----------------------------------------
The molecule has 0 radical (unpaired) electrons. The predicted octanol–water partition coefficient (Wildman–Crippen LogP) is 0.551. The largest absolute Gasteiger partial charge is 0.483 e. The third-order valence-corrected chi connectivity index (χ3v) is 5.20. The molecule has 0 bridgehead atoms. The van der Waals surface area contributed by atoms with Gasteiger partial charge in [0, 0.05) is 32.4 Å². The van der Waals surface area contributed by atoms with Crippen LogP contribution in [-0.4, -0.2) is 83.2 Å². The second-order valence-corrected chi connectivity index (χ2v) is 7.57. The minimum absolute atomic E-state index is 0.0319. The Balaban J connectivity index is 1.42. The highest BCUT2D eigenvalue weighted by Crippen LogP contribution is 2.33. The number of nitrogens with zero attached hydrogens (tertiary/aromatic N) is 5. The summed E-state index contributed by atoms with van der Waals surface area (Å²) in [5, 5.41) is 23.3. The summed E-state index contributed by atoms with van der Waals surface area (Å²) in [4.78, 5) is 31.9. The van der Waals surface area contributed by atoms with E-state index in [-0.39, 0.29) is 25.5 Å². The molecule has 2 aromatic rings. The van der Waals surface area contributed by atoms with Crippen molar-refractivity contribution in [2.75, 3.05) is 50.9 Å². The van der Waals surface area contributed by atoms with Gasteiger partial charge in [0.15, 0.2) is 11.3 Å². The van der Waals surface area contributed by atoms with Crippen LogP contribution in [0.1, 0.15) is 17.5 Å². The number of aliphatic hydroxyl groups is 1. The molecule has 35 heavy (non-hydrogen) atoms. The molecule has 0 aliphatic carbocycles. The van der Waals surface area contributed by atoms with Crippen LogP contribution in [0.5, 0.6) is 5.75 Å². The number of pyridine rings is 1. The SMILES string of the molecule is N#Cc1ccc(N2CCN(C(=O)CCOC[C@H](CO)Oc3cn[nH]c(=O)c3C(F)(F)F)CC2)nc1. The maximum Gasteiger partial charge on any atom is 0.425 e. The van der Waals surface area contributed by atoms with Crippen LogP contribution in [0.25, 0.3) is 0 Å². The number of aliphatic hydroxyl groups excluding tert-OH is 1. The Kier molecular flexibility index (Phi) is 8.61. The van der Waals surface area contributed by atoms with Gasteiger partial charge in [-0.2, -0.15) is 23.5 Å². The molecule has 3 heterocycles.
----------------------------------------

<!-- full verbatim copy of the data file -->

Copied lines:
The molecule has 0 radical (unpaired) electrons. The predicted octanol–water partition coefficient (Wildman–Crippen LogP) is 0.551. The largest absolute Gasteiger partial charge is 0.483 e. The third-order valence-corrected chi connectivity index (χ3v) is 5.20. The molecule has 0 bridgehead atoms. The van der Waals surface area contributed by atoms with Gasteiger partial charge in [0, 0.05) is 32.4 Å². The van der Waals surface area contributed by atoms with Crippen LogP contribution in [-0.4, -0.2) is 83.2 Å². The second-order valence-corrected chi connectivity index (χ2v) is 7.57. The minimum absolute atomic E-state index is 0.0319. The Balaban J connectivity index is 1.42. The highest BCUT2D eigenvalue weighted by Crippen LogP contribution is 2.33. The number of nitrogens with zero attached hydrogens (tertiary/aromatic N) is 5. The summed E-state index contributed by atoms with van der Waals surface area (Å²) in [5, 5.41) is 23.3. The summed E-state index contributed by atoms with van der Waals surface area (Å²) in [4.78, 5) is 31.9. The van der Waals surface area contributed by atoms with E-state index in [-0.39, 0.29) is 25.5 Å². The molecule has 2 aromatic rings. The van der Waals surface area contributed by atoms with Crippen molar-refractivity contribution in [2.75, 3.05) is 50.9 Å². The van der Waals surface area contributed by atoms with Gasteiger partial charge in [0.15, 0.2) is 11.3 Å². The van der Waals surface area contributed by atoms with Crippen LogP contribution in [0.1, 0.15) is 17.5 Å². The number of aliphatic hydroxyl groups is 1. The molecule has 35 heavy (non-hydrogen) atoms. The molecule has 0 aliphatic carbocycles. The van der Waals surface area contributed by atoms with Crippen LogP contribution in [0.5, 0.6) is 5.75 Å². The number of pyridine rings is 1. The SMILES string of the molecule is N#Cc1ccc(N2CCN(C(=O)CCOC[C@H](CO)Oc3cn[nH]c(=O)c3C(F)(F)F)CC2)nc1. The maximum Gasteiger partial charge on any atom is 0.425 e. The van der Waals surface area contributed by atoms with Crippen LogP contribution in [0.25, 0.3) is 0 Å². The number of aliphatic hydroxyl groups excluding tert-OH is 1. The Kier molecular flexibility index (Phi) is 8.61. The van der Waals surface area contributed by atoms with Gasteiger partial charge in [-0.2, -0.15) is 23.5 Å². The molecule has 3 heterocycles.